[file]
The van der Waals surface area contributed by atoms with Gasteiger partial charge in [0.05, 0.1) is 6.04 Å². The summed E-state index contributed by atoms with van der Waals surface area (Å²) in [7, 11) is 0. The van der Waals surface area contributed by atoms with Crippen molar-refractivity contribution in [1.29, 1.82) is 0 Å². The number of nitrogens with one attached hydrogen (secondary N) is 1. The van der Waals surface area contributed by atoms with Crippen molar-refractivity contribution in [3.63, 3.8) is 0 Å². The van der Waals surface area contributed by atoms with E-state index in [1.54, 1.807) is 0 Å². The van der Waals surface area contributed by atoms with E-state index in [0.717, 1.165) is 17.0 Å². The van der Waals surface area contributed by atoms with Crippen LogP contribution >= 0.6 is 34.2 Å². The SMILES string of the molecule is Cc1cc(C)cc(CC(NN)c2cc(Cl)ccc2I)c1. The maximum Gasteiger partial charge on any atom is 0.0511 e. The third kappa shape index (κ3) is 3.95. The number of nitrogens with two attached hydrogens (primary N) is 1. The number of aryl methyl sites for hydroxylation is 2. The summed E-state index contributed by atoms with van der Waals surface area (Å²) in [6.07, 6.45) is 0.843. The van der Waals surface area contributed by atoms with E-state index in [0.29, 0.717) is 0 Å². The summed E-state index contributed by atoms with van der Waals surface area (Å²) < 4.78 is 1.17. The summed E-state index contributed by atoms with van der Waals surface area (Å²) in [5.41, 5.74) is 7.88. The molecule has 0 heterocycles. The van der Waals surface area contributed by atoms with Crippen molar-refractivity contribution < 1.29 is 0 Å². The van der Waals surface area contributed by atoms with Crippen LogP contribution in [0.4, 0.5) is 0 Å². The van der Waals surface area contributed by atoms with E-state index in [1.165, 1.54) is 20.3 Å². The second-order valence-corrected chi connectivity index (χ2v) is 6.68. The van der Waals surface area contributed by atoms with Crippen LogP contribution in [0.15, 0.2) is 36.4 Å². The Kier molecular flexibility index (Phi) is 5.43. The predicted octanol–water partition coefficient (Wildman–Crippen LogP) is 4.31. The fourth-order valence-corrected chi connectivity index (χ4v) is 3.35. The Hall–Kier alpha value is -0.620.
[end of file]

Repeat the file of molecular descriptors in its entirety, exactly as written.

The van der Waals surface area contributed by atoms with Gasteiger partial charge in [0.05, 0.1) is 6.04 Å². The summed E-state index contributed by atoms with van der Waals surface area (Å²) in [7, 11) is 0. The van der Waals surface area contributed by atoms with Crippen molar-refractivity contribution in [1.29, 1.82) is 0 Å². The number of nitrogens with one attached hydrogen (secondary N) is 1. The van der Waals surface area contributed by atoms with Crippen molar-refractivity contribution in [3.63, 3.8) is 0 Å². The van der Waals surface area contributed by atoms with E-state index in [1.54, 1.807) is 0 Å². The van der Waals surface area contributed by atoms with E-state index in [0.717, 1.165) is 17.0 Å². The van der Waals surface area contributed by atoms with Crippen LogP contribution >= 0.6 is 34.2 Å². The SMILES string of the molecule is Cc1cc(C)cc(CC(NN)c2cc(Cl)ccc2I)c1. The maximum Gasteiger partial charge on any atom is 0.0511 e. The third kappa shape index (κ3) is 3.95. The number of nitrogens with two attached hydrogens (primary N) is 1. The number of aryl methyl sites for hydroxylation is 2. The summed E-state index contributed by atoms with van der Waals surface area (Å²) in [6.07, 6.45) is 0.843. The van der Waals surface area contributed by atoms with E-state index in [0.29, 0.717) is 0 Å². The summed E-state index contributed by atoms with van der Waals surface area (Å²) < 4.78 is 1.17. The summed E-state index contributed by atoms with van der Waals surface area (Å²) in [5.41, 5.74) is 7.88. The molecule has 0 heterocycles. The van der Waals surface area contributed by atoms with Crippen molar-refractivity contribution < 1.29 is 0 Å². The van der Waals surface area contributed by atoms with Crippen LogP contribution in [0.4, 0.5) is 0 Å². The van der Waals surface area contributed by atoms with E-state index in [1.165, 1.54) is 20.3 Å². The second-order valence-corrected chi connectivity index (χ2v) is 6.68. The van der Waals surface area contributed by atoms with Crippen LogP contribution in [0.15, 0.2) is 36.4 Å². The Kier molecular flexibility index (Phi) is 5.43. The predicted octanol–water partition coefficient (Wildman–Crippen LogP) is 4.31. The fourth-order valence-corrected chi connectivity index (χ4v) is 3.35. The Hall–Kier alpha value is -0.620.